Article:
Stand With Ayman Nour
"When you stand for your liberty we will stand with you. Democratic reformers facing repression, prison or exile can know: America sees you for who you are -- the future leaders of your free country."
-- President Bush, in his second inaugural address
PRESIDENT BUSH'S stirring commitment was only nine days old when Egypt's Ayman Nour was arrested in January. Mr. Nour, a 41-year-old member of parliament and a secular democrat, had announced that he intended to challenge President Hosni Mubarak's plan to extend his term in office. The 77-year-old strongman responded by ordering Mr. Nour's prosecution on trumped-up charges. U.S. pressure obtained Mr. Nour's release on bail in March, and he proceeded to stage a quixotic campaign against Mr. Mubarak in September's unfair presidential election.
Now, with the election over and U.S. attention focused on Iraq, Egypt's strongman has returned to persecuting his most prominent liberal opponent. Mr. Nour is back in prison, having been deprived by fraud of his parliamentary seat. Tomorrow, an Egyptian judge notorious for handling the president's dirty work is expected to sentence him to prison. If Mr. Bush's commitment to freedom fighters means anything at all, he cannot allow this blatant act of injustice to go unchallenged.
Some cases of political persecution have gray areas: The defendant might be guilty of supporting violence or hold an extremist ideology. Mr. Nour's is not one of them. He is one of Egypt's foremost proponents of a secular liberal democracy, credited with 8 percent of the vote in the presidential election. The charge against him, forgery, was proved a fabrication five months ago, when one of the principal witnesses recanted in court, saying he had been forced by state security police to invent his testimony. That the trial has continued, with Mr. Nour jailed since Dec. 5, can be explained only by the judge, Abdel Salam Gomaa, a sycophantic follower of Mr. Mubarak who in 2002 sentenced another famous pro-democracy activist, Saad Eddin Ibrahim, to seven years in prison.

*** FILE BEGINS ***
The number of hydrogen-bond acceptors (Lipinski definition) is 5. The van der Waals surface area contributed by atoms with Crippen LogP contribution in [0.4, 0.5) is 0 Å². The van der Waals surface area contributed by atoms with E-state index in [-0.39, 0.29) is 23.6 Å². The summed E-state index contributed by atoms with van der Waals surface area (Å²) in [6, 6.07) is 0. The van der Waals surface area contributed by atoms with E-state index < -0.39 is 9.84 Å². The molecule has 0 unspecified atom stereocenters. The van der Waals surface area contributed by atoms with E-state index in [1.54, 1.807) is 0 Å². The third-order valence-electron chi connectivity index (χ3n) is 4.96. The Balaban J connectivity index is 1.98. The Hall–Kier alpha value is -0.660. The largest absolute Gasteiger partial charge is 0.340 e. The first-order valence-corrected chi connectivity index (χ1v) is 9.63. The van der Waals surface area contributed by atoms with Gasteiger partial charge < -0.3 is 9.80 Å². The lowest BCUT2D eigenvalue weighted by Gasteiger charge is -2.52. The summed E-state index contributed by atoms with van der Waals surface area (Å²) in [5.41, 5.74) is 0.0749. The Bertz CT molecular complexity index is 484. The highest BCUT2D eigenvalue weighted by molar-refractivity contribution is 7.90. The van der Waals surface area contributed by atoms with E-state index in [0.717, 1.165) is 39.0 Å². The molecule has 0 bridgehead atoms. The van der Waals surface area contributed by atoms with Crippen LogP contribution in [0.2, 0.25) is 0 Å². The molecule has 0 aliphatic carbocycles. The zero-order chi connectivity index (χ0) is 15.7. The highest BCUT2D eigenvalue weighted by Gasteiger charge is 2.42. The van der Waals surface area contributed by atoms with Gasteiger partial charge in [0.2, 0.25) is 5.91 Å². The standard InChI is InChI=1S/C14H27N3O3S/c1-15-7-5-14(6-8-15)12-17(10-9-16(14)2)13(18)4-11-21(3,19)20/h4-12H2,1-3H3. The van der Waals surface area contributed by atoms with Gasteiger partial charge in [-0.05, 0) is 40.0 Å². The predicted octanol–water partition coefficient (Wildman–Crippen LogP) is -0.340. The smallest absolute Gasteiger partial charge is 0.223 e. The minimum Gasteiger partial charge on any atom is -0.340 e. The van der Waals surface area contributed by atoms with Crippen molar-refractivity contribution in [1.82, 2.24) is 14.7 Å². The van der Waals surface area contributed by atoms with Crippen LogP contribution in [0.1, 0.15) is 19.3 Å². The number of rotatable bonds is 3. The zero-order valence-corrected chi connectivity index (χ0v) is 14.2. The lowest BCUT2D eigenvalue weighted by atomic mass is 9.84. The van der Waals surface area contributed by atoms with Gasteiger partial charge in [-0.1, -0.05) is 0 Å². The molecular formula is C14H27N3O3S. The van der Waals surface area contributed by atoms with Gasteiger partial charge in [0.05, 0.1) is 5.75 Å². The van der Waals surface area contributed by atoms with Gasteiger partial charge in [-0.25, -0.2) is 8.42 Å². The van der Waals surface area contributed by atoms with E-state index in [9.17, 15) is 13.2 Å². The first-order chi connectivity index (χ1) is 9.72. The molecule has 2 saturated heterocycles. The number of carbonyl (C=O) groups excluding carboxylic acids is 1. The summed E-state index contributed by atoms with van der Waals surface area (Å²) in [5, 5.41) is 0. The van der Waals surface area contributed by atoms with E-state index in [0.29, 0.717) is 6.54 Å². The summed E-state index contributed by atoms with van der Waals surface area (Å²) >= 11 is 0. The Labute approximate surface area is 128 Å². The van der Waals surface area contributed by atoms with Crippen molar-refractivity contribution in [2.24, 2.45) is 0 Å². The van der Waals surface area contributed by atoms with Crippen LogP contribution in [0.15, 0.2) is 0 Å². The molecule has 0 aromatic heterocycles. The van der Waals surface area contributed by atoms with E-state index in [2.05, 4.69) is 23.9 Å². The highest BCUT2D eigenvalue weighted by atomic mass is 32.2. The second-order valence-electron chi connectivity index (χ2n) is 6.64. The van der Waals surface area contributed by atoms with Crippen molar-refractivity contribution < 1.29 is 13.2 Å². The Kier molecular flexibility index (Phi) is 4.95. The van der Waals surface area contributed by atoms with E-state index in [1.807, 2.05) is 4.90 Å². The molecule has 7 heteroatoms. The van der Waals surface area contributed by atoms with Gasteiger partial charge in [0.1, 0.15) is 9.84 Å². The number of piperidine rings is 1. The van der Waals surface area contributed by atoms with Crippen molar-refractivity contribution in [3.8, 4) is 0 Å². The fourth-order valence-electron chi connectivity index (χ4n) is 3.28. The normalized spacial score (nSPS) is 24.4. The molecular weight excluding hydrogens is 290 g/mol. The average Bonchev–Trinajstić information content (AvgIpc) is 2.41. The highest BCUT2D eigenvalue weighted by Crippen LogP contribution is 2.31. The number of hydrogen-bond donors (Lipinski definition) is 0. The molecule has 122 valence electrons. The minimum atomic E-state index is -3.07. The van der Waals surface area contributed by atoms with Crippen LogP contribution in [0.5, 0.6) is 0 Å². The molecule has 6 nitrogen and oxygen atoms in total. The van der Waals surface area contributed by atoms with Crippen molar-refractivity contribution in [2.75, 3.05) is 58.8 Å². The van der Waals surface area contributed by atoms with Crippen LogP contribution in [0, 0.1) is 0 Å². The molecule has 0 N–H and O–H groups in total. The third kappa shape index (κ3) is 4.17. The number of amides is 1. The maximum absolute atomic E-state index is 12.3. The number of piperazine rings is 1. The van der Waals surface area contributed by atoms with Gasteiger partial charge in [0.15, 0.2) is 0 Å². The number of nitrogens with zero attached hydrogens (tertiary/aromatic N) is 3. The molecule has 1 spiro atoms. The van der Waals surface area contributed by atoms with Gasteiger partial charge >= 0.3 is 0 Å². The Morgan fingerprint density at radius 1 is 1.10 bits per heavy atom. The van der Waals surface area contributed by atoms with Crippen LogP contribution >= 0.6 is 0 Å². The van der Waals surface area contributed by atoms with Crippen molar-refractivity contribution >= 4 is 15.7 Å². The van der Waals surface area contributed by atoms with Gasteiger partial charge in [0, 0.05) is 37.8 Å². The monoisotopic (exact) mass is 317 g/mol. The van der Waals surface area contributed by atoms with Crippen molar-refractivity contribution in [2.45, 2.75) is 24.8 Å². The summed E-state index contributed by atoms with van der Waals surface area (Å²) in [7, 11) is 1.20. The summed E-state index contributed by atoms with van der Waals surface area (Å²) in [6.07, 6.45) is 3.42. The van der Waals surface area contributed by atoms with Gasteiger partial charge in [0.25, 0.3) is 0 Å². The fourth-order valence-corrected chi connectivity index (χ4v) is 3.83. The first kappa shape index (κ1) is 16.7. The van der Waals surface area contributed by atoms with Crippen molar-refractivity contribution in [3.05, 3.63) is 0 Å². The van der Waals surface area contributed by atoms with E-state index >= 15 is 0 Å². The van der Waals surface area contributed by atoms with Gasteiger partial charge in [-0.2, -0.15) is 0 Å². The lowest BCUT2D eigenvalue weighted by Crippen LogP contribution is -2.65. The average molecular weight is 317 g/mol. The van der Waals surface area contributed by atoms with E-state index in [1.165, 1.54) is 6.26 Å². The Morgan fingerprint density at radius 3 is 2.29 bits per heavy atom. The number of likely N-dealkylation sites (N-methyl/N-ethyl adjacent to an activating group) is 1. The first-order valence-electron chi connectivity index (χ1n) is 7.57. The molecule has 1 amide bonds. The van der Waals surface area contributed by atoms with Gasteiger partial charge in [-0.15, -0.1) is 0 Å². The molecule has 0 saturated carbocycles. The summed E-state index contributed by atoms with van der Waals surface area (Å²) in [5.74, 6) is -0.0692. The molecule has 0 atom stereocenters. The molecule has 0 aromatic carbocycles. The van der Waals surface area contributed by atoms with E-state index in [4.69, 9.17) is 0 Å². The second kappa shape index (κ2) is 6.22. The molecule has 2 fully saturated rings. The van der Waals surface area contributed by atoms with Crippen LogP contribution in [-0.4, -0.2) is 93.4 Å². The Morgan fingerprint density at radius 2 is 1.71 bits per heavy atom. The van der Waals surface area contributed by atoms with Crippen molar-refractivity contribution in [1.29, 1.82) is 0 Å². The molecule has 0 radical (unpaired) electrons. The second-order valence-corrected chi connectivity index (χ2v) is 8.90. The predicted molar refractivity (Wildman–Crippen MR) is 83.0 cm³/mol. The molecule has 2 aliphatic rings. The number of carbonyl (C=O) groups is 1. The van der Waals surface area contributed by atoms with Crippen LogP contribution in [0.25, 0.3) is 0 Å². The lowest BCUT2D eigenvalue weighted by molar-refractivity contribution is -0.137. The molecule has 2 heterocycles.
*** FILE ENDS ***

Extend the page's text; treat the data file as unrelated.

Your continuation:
In some situations there isn't much the United States can do to help a suffering dissident. That's not the case here, either. Each year, the United States provides Mr. Mubarak's regime with $1.8 billion in military and economic aid; without that money for his generals it's doubtful the aged president could remain in office. Mr. Nour was released on bail in March after Secretary of State Condoleezza Rice canceled a visit to Egypt. In 2002, a Bush administration threat to withhold several hundred million dollars in aid got Mr. Ibrahim's case in front of the Egyptian Supreme Court, which promptly annulled his conviction. Mr. Mubarak's vindictive persecution of Mr. Nour, whom he perceives as a political rival to his son Gamal, has outraged much of Egypt's political establishment, which would quietly welcome U.S. intervention. Even some members of Mr. Mubarak's cabinet privately describe the prosecution as senseless.
In short, the imprisonment of Mr. Nour will provide Mr. Bush with an opportunity -- and an imperative -- to fight for the cause of democracy in the heart of the Arab Middle East. Mr. Mubarak believes he can suppress his leading democratic challenger and get away with it, because of Egypt's cooperation with Israel and support for the Palestinian Authority. Mr. Bush, and Congress, must prove that wrong, both to the Egyptian government and to the Arabs across the Middle East who will be closely watching Washington's reaction in this case. Standing with Ayman Nour means standing against military aid for Mr. Mubarak until this democratic reformer is free.